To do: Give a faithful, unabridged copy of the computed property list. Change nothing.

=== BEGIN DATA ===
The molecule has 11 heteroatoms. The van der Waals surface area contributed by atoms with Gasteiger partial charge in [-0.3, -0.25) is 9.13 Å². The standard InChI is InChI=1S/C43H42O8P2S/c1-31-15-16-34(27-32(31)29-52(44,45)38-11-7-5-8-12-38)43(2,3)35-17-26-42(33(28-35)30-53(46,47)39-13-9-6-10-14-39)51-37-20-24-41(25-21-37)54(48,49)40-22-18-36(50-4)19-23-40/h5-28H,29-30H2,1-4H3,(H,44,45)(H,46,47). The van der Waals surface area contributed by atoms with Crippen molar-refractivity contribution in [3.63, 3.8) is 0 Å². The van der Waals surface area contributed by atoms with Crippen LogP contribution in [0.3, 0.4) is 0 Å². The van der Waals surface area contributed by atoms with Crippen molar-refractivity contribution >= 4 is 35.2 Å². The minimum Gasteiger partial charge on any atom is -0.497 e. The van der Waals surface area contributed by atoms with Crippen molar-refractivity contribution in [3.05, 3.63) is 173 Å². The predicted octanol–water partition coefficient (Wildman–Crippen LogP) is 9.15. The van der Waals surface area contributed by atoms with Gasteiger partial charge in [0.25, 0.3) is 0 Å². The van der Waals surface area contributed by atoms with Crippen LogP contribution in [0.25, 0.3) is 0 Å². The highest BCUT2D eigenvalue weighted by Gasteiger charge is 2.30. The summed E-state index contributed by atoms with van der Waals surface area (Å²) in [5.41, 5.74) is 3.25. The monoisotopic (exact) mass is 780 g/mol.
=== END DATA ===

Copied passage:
The molecule has 11 heteroatoms. The van der Waals surface area contributed by atoms with Gasteiger partial charge in [-0.3, -0.25) is 9.13 Å². The standard InChI is InChI=1S/C43H42O8P2S/c1-31-15-16-34(27-32(31)29-52(44,45)38-11-7-5-8-12-38)43(2,3)35-17-26-42(33(28-35)30-53(46,47)39-13-9-6-10-14-39)51-37-20-24-41(25-21-37)54(48,49)40-22-18-36(50-4)19-23-40/h5-28H,29-30H2,1-4H3,(H,44,45)(H,46,47). The van der Waals surface area contributed by atoms with Crippen molar-refractivity contribution in [3.63, 3.8) is 0 Å². The van der Waals surface area contributed by atoms with Crippen LogP contribution in [0.3, 0.4) is 0 Å². The van der Waals surface area contributed by atoms with Crippen molar-refractivity contribution >= 4 is 35.2 Å². The minimum Gasteiger partial charge on any atom is -0.497 e. The van der Waals surface area contributed by atoms with Crippen molar-refractivity contribution in [3.05, 3.63) is 173 Å². The predicted octanol–water partition coefficient (Wildman–Crippen LogP) is 9.15. The van der Waals surface area contributed by atoms with Gasteiger partial charge in [0.25, 0.3) is 0 Å². The van der Waals surface area contributed by atoms with Crippen LogP contribution in [0.25, 0.3) is 0 Å². The highest BCUT2D eigenvalue weighted by Gasteiger charge is 2.30. The summed E-state index contributed by atoms with van der Waals surface area (Å²) in [5.41, 5.74) is 3.25. The monoisotopic (exact) mass is 780 g/mol.